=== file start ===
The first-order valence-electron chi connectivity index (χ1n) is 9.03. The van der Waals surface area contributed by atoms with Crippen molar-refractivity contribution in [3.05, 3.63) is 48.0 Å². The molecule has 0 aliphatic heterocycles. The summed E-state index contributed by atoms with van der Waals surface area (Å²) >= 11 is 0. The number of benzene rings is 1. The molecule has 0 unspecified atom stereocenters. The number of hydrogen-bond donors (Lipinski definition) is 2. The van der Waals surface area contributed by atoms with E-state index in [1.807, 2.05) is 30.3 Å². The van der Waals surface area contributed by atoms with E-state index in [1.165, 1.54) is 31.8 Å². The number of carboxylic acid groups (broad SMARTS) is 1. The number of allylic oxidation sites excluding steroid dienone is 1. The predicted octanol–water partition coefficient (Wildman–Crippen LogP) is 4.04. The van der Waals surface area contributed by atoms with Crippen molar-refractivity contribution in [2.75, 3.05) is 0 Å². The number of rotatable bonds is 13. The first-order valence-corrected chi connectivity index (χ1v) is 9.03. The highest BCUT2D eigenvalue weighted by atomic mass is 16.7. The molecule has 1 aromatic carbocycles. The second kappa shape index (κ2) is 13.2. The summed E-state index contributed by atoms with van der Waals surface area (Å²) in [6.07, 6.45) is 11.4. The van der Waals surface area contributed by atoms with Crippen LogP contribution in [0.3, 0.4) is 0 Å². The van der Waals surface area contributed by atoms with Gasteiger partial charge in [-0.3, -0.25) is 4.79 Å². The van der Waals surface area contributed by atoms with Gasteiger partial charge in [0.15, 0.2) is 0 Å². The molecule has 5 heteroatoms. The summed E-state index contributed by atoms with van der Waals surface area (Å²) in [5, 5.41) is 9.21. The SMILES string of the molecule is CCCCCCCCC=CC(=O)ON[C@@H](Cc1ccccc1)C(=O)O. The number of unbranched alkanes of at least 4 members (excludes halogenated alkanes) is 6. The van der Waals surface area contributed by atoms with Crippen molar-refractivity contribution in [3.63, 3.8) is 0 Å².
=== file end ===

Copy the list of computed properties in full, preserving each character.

The first-order valence-electron chi connectivity index (χ1n) is 9.03. The van der Waals surface area contributed by atoms with Crippen molar-refractivity contribution in [3.05, 3.63) is 48.0 Å². The molecule has 0 aliphatic heterocycles. The summed E-state index contributed by atoms with van der Waals surface area (Å²) >= 11 is 0. The number of benzene rings is 1. The molecule has 0 unspecified atom stereocenters. The number of hydrogen-bond donors (Lipinski definition) is 2. The van der Waals surface area contributed by atoms with E-state index in [1.807, 2.05) is 30.3 Å². The van der Waals surface area contributed by atoms with E-state index in [1.165, 1.54) is 31.8 Å². The number of carboxylic acid groups (broad SMARTS) is 1. The number of allylic oxidation sites excluding steroid dienone is 1. The predicted octanol–water partition coefficient (Wildman–Crippen LogP) is 4.04. The van der Waals surface area contributed by atoms with Crippen molar-refractivity contribution in [2.75, 3.05) is 0 Å². The number of rotatable bonds is 13. The first-order valence-corrected chi connectivity index (χ1v) is 9.03. The highest BCUT2D eigenvalue weighted by atomic mass is 16.7. The molecule has 1 aromatic carbocycles. The second kappa shape index (κ2) is 13.2. The summed E-state index contributed by atoms with van der Waals surface area (Å²) in [6.07, 6.45) is 11.4. The van der Waals surface area contributed by atoms with Crippen LogP contribution in [0.3, 0.4) is 0 Å². The van der Waals surface area contributed by atoms with Gasteiger partial charge in [-0.3, -0.25) is 4.79 Å². The van der Waals surface area contributed by atoms with Gasteiger partial charge in [0.15, 0.2) is 0 Å². The molecule has 5 heteroatoms. The summed E-state index contributed by atoms with van der Waals surface area (Å²) in [5, 5.41) is 9.21. The SMILES string of the molecule is CCCCCCCCC=CC(=O)ON[C@@H](Cc1ccccc1)C(=O)O. The number of unbranched alkanes of at least 4 members (excludes halogenated alkanes) is 6. The van der Waals surface area contributed by atoms with Crippen molar-refractivity contribution in [3.63, 3.8) is 0 Å².